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(Schmidt, 1864)

Species Overview

Antho (Antho) involvens (Schmidt, 1864) is another of those red encrusting microcionids which can only be distinguished from other similar species by making a microscopic slide of spicules and skeleton. It differs from most encrusting microcionids in having an isotropic recticulate skeleton; it differs from other encrusting Antho species in lacking any acanthostrongyles and by a smooth (rather than a bumpy) surface. This is a southern species, reaching its northern limits on the south coasts of the British Isles.

Taxonomic Description

Colour: Watery orange to bright red.
Shape, size, surface and consistency: Thin sheet (Antho involvens V) forming extensive patches on rock surfaces. In encrusting form it can be easily detached from the substrate. The literature claims it can become branched-erect, sometimes stalked, but we consider this to refer to a separate species. Surface smooth, slightly hispid. Oscules conspicuous, spaced regularly across the surface, with slightly raised conical rims; circular and consistent in size. Ostia apparent on close examination. Excurrent channels are inconspicuous, not at the surface of the colony, but their ends are visible inside the oscules. Consistency: fairly tough sheet, which holds together well when scraped off. Contraction none to slight.
Spicules: Megascleres: (Antho involvens spics) Ectosomal spicules are fine styles or subtylostyles with microspined heads 330 x 4 µm. Megascleres of the main skeleton are subectosomal styles: ca. 500 µm, acanthostyles (never acanthostrongyles), entirely but often sparingly-spined: typically 145-160 µm in length.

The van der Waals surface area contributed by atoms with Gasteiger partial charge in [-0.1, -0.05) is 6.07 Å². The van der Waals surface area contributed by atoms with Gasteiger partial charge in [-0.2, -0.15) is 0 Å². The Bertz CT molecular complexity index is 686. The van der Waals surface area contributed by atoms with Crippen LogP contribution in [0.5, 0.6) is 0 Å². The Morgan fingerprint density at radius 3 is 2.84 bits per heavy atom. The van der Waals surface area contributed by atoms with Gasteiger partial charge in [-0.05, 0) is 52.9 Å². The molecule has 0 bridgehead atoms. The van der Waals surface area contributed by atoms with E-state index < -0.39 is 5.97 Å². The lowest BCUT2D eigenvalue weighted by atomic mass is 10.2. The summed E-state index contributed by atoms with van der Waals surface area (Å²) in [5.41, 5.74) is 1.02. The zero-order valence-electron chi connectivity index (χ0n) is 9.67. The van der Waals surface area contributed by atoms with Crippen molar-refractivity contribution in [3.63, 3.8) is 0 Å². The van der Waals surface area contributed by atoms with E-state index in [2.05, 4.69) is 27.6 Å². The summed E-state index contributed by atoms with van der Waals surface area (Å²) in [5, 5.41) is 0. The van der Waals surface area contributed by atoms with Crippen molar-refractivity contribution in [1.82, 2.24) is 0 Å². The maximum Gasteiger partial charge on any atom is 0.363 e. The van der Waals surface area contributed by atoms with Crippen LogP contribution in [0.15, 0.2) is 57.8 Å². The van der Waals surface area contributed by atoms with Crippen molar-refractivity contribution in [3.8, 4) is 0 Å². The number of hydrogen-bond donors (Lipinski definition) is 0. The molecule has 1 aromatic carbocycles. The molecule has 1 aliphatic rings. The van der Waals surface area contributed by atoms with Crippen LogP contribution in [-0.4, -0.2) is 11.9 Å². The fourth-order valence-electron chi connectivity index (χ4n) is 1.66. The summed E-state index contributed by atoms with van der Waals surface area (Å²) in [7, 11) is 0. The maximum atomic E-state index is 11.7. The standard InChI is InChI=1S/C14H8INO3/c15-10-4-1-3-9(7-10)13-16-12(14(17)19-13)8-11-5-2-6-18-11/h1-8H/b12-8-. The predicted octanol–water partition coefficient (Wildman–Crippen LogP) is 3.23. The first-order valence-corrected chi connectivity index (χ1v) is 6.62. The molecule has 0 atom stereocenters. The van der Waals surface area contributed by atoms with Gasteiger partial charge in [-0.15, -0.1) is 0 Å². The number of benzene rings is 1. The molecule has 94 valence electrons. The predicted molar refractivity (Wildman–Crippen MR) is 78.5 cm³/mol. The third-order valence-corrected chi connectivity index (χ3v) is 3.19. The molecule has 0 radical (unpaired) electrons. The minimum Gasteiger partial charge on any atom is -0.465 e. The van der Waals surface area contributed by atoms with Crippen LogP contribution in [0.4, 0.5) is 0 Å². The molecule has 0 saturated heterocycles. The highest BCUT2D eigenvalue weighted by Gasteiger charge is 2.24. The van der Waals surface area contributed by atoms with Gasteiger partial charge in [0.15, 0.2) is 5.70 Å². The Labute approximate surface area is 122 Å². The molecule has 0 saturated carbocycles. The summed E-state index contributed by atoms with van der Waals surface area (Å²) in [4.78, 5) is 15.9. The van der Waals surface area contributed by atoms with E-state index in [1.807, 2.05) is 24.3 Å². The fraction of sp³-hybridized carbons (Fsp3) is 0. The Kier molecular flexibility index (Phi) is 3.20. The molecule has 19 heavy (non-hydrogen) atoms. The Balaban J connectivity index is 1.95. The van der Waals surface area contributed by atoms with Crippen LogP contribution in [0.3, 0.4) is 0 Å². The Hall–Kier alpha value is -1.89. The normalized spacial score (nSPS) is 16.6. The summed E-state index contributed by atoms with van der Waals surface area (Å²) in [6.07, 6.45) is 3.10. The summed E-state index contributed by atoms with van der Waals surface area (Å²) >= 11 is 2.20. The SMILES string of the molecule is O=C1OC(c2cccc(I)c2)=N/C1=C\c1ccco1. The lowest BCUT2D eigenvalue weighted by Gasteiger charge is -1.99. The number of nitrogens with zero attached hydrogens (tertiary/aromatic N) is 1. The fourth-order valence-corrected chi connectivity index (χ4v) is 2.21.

Microscleres: Palmate isochelae: ca. 17-23 µm, which may be rare, and toxas, which may be abundant: ca. 65 µm.
Skeleton: An anisotropic reticulation, with a triangular or quadrangular mesh of megascleres (acanthostyles), of varying sizes, many sparingly spined, often quasi-echinated by smooth megascleres at the nodes of the net. Long smooth megascleres (styles) pierce the surface. Fine accessory ectosomal styles are present.
Ecology: Vertical or steeply inclined rock faces in both sheltered and exposed places.
Distribution: South coast of England, N coast of Ireland (recorded recently from Skomer, Rathlin Island), France, Spain; Mediterranean. Confusion with Antho (A.) inconstans leaves previous records in doubt.
Etymology: involvens = wrapping-up, referring to the encrusting habit.
Type specimen information: Type material in the Leiden Museum. MCS voucher BELUM Mc1363, Skomer Island. Wales.


Many Microcionidae form red sheets, but the spicule complement of Antho spp. is quite different from that of Clathria (Microciona) spp. Antho (A.) involvens is also easily confused with Antho (Acarnia) coriacea, which forms bumpy sheets and may also grow on other sponges. Acanthostrongyles are the predominant megascleres of the main skeleton in A. (A.) coriacea, otherwise the spicule complement is similar for both,
Source: Lévi, 1960; Ackers et al., 1992.

Antho involvens